From as early as Carmen can remember she processes things through art, her parents divorce and later living away from her family. Born in Vancouver she is now finding her voice an an illustrator in Toronto. Working freelance for client’s like the Grape Witches and featuring at markets including Stackt that launched just in time for the warmer weather. Carmen shares with us that there is still that sense of needing to validate herself to family and the comfort that can come from having a partner, even if he’s completely opposite to you creatively but is keen to understand. At the end of the day she works hard, and strives to make quality work that leaves client’s happy while challenging her. A goal that many creatives relate to but not all jobs meet.
Welcome back! It’s taken a minute to get back into the swing of podcasting but I am so excited to start it back up after a year hiatus. Our first guest is Ria Elciario, founder of the online platform She’s Got Wonder where creatives have a chance to display their work in a landscape that is often hard to enter. Ria was inspired by her own experience and struggles getting her work seen, to give voice to those talented individuals that found the barriers to display their work intimidating and impossible. The name was inspired by the David Bowie song She’s Got Medals and the rest is history.
Ria dabbled in the culinary arts, had an online magazine, from early she had a love for performance and music and her story meanders in this way of using her family and friends to inspire creating and pushing past mental blocks that she gets very vulnerable about. I hope you enjoy this one as much as I did.
The first solo episode of Framed with Love and season 1 finale!
Love, shame, self-respect and vulnerability can be such heated words. They are experiences we need to sit with and reflect on to truly see how they are impacting us in everyday life. There is beauty in not knowing how things will go and making mistakes along the way, but learn from it all and allow yourself to use this as fuel to create.
Photo by Justin Robinson
Career changes to changing alongside one's partner and working with entrepreneurs who give back to their community our guest this week is Felicia Baird. She host the podcast It's Not About You while working as a producer in Toronto.
Hearing about her relationships being at a slightly different tempo than many around her, how she deals with feedback that is tough to swallow but perseveres and also the value in having the courage to know when to leave something.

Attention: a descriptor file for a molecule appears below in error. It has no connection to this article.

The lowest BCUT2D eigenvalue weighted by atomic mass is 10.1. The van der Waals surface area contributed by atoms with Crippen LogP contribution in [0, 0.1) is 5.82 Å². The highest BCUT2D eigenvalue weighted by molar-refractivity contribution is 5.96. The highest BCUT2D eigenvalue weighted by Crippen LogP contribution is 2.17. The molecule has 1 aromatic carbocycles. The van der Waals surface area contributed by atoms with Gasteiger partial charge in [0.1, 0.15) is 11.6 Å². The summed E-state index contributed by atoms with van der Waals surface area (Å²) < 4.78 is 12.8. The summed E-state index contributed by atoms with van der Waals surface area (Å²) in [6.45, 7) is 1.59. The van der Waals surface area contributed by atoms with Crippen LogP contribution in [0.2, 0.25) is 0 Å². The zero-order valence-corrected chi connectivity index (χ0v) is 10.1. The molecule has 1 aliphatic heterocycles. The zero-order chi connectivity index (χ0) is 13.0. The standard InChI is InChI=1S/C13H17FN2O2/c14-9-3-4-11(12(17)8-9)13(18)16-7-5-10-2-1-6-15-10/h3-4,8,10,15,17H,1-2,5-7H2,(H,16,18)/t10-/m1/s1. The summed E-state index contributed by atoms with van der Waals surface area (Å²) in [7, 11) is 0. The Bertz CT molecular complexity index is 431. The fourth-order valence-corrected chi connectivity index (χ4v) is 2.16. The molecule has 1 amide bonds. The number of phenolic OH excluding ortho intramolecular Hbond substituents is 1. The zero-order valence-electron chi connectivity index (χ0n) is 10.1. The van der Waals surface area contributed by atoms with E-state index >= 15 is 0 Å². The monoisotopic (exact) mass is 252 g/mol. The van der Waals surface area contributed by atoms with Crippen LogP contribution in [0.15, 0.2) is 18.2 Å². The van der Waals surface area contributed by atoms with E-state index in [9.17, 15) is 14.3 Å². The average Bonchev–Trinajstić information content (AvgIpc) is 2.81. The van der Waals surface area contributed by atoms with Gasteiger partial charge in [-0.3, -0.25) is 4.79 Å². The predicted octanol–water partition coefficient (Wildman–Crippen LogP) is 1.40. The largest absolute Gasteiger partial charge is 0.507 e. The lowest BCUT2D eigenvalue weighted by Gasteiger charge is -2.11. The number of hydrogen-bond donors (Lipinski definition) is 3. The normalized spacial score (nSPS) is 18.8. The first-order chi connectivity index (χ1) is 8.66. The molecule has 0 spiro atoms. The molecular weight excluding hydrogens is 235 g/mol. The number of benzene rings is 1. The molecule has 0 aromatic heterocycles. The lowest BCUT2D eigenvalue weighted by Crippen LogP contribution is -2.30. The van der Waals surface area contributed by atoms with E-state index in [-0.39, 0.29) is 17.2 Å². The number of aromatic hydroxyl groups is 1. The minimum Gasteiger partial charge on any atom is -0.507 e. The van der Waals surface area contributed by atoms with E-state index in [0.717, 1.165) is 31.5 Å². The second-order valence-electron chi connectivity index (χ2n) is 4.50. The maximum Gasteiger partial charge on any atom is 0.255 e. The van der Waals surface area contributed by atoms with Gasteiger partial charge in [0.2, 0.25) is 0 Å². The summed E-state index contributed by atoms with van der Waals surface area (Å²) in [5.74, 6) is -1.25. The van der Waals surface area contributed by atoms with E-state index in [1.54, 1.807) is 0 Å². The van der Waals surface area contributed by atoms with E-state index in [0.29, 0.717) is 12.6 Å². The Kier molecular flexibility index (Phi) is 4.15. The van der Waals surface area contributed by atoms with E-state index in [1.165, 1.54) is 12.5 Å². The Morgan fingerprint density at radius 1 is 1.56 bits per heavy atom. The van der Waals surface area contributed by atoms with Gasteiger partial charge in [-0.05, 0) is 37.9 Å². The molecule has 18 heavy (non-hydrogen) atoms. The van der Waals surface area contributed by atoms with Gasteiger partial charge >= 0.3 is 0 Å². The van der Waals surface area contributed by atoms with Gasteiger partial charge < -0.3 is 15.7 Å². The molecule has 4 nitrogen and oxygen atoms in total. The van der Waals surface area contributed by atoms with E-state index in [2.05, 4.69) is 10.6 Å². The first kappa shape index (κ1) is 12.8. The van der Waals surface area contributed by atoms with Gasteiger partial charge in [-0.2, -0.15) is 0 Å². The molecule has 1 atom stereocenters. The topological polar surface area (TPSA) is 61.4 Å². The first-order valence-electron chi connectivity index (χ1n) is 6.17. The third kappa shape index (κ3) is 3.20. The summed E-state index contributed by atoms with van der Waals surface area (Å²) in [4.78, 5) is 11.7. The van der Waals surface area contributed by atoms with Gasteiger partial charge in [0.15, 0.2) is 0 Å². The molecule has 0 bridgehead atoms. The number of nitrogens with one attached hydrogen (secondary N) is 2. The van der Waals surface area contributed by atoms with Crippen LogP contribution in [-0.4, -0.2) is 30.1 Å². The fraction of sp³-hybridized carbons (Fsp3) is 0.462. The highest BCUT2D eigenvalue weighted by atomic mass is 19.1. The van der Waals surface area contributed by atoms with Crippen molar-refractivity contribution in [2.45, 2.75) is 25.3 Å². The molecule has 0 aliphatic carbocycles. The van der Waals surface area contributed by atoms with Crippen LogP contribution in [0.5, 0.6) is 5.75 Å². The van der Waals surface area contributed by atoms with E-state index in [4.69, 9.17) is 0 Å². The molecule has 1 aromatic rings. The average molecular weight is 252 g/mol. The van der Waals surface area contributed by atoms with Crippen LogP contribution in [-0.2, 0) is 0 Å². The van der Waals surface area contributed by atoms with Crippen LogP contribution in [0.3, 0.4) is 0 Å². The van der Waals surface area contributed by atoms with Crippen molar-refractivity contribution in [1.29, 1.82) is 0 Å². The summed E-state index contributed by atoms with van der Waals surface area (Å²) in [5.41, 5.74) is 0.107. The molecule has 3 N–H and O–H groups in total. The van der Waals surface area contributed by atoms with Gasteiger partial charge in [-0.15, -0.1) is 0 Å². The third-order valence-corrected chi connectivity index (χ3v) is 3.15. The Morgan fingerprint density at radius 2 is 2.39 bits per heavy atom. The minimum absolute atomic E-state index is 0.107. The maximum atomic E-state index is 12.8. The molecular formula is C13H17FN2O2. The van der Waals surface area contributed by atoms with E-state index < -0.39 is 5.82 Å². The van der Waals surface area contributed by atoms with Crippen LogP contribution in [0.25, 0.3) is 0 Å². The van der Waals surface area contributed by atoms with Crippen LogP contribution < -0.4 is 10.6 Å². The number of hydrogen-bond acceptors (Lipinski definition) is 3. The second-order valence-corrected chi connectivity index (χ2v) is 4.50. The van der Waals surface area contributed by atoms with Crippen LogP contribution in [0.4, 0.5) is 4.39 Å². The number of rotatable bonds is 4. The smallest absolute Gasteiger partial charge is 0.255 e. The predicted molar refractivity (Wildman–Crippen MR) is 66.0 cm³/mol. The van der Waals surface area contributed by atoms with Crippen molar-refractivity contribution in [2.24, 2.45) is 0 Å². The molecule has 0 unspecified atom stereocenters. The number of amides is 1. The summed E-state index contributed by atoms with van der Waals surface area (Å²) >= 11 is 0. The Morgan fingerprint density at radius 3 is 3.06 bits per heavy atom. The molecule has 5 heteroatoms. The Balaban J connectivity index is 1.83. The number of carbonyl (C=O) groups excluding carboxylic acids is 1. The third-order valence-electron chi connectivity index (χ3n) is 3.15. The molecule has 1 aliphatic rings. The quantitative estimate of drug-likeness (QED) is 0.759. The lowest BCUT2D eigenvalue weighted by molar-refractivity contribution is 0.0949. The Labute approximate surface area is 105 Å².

Let's talk anxiety, self love and maintaining integrity in a the rough patch of early adulthood when the ticker on our goals feels like it's constantly ringing in our ears. Interior designer Zoe Osborne get's real about coping with anxiety and self love trick and staying connected with family.
We touch on city design and island design and the importance of creating an environment that feels like home. This episode artfully shows how design, life and love all intersect.
Teyama and Andrew are a working team, it's strictly professional yet you can feel how their energy feeds off each other. They are currently working on a documentary film and they tell us a bit about how they get the people the film is focused on to feel comfortable and allow for an organic representation of life. At the end of the day they want to tell stories that relay universal experiences, this includes the struggle as well as the high points and they're honest about having an agenda.
With such passion for their careers it can be hard to make time for relationships and this is where prioritizing time is important. This episode shows that it isn't all rainbows and roses but that doesn't mean it won't be worth it.
Kotama Bouabane is a photographer who looks at photography with a critical eye questioning it's purpose. He's interested in the dialogue between the way we think about visual culture and what is that flat out goal we are trying to achieve with what we are doing. Ideas of place, representation and identity form the basis of many of his pieces where he disrupts traditional views and calls attention to the constant changing nature of identity.
He also presents an interesting view on wedding photography, including one crazy third date at a wedding exposition and gets vulnerable with us about the challenges of not always being understood by his family. All this life, all this experience and grappling with what triggers his own breakdowns has resulted in art that resonates.
A couple that works together, stays together. Sounds like an oxymoron huh, so many of us would dread the idea of working with our partners. Where's the space? Wouldn't it bleed into our relationship? How will we get past taking instruction from each other? Yet the wedding photography duo Erin and Mitch make it work.
Perhaps it was the pressure free scenario in which they met, although Mitch made a conscious decision to pursue Erin it was because he took a genuine interest in her work and from there it all evolved. The initial distance between cities allowing them to be intentional with their communication and fast forward three years and now they work together! Mitch's very first wedding, like ever, was as Erin's assistant. Their romance is almost magical in an I wish it would just rub off on me kind of way and somehow it translates so well to them working as a team.
They take us through their meet cute (cliché was necessary), first I love you and eventual transition to being creatives that produce quality work together.
Marc Marquez is a Houston based, Trini born, financial advisor. How is that an artist you may ask, well it isn't in the traditional sense but we're attempting to debunk that. Creating a name for yourself out of nothing in the business world, being honest to himself and his heart. That's art.